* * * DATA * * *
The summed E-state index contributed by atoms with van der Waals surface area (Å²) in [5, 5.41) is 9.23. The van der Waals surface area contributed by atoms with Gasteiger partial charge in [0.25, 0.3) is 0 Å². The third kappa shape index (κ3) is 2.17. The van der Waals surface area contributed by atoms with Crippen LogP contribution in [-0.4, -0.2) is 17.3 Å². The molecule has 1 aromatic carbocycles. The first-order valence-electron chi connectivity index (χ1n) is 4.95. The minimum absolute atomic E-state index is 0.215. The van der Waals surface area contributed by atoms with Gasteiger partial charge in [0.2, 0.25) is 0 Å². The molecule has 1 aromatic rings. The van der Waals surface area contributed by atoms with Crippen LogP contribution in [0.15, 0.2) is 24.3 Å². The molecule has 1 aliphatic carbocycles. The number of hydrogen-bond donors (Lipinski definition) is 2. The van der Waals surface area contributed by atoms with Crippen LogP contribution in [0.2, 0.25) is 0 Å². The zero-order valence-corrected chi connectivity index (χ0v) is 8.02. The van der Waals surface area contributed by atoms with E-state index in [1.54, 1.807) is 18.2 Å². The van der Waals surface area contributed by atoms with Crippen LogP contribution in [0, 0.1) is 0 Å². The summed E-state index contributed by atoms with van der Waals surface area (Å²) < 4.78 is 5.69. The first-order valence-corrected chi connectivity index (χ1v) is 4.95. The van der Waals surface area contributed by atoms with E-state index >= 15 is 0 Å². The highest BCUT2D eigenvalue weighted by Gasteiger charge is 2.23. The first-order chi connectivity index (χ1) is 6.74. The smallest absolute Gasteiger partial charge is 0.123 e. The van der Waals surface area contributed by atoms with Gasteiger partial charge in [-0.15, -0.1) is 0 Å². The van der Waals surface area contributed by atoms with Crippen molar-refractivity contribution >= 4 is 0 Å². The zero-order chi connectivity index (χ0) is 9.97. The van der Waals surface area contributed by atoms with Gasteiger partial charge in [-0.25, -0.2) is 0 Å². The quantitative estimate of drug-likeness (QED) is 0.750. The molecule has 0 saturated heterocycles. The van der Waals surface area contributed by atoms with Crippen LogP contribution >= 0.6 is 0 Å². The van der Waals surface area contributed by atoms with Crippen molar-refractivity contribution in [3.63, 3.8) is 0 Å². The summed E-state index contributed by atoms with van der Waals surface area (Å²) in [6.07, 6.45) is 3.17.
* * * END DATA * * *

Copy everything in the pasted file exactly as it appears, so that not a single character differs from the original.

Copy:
The summed E-state index contributed by atoms with van der Waals surface area (Å²) in [5, 5.41) is 9.23. The van der Waals surface area contributed by atoms with Gasteiger partial charge in [0.25, 0.3) is 0 Å². The third kappa shape index (κ3) is 2.17. The van der Waals surface area contributed by atoms with Crippen LogP contribution in [-0.4, -0.2) is 17.3 Å². The molecule has 1 aromatic carbocycles. The first-order valence-electron chi connectivity index (χ1n) is 4.95. The minimum absolute atomic E-state index is 0.215. The van der Waals surface area contributed by atoms with Gasteiger partial charge in [0.2, 0.25) is 0 Å². The molecule has 1 aromatic rings. The van der Waals surface area contributed by atoms with Crippen LogP contribution in [0.15, 0.2) is 24.3 Å². The molecule has 1 aliphatic carbocycles. The number of hydrogen-bond donors (Lipinski definition) is 2. The van der Waals surface area contributed by atoms with Crippen LogP contribution in [0.2, 0.25) is 0 Å². The zero-order valence-corrected chi connectivity index (χ0v) is 8.02. The van der Waals surface area contributed by atoms with E-state index in [1.54, 1.807) is 18.2 Å². The van der Waals surface area contributed by atoms with Crippen LogP contribution in [0, 0.1) is 0 Å². The summed E-state index contributed by atoms with van der Waals surface area (Å²) < 4.78 is 5.69. The first-order valence-corrected chi connectivity index (χ1v) is 4.95. The van der Waals surface area contributed by atoms with E-state index >= 15 is 0 Å². The highest BCUT2D eigenvalue weighted by Gasteiger charge is 2.23. The first-order chi connectivity index (χ1) is 6.74. The smallest absolute Gasteiger partial charge is 0.123 e. The van der Waals surface area contributed by atoms with Gasteiger partial charge in [-0.15, -0.1) is 0 Å². The van der Waals surface area contributed by atoms with Crippen molar-refractivity contribution >= 4 is 0 Å². The zero-order chi connectivity index (χ0) is 9.97. The van der Waals surface area contributed by atoms with Gasteiger partial charge in [-0.25, -0.2) is 0 Å². The quantitative estimate of drug-likeness (QED) is 0.750. The molecule has 0 saturated heterocycles. The van der Waals surface area contributed by atoms with Crippen LogP contribution >= 0.6 is 0 Å². The van der Waals surface area contributed by atoms with Crippen molar-refractivity contribution in [3.63, 3.8) is 0 Å². The summed E-state index contributed by atoms with van der Waals surface area (Å²) in [6.07, 6.45) is 3.17.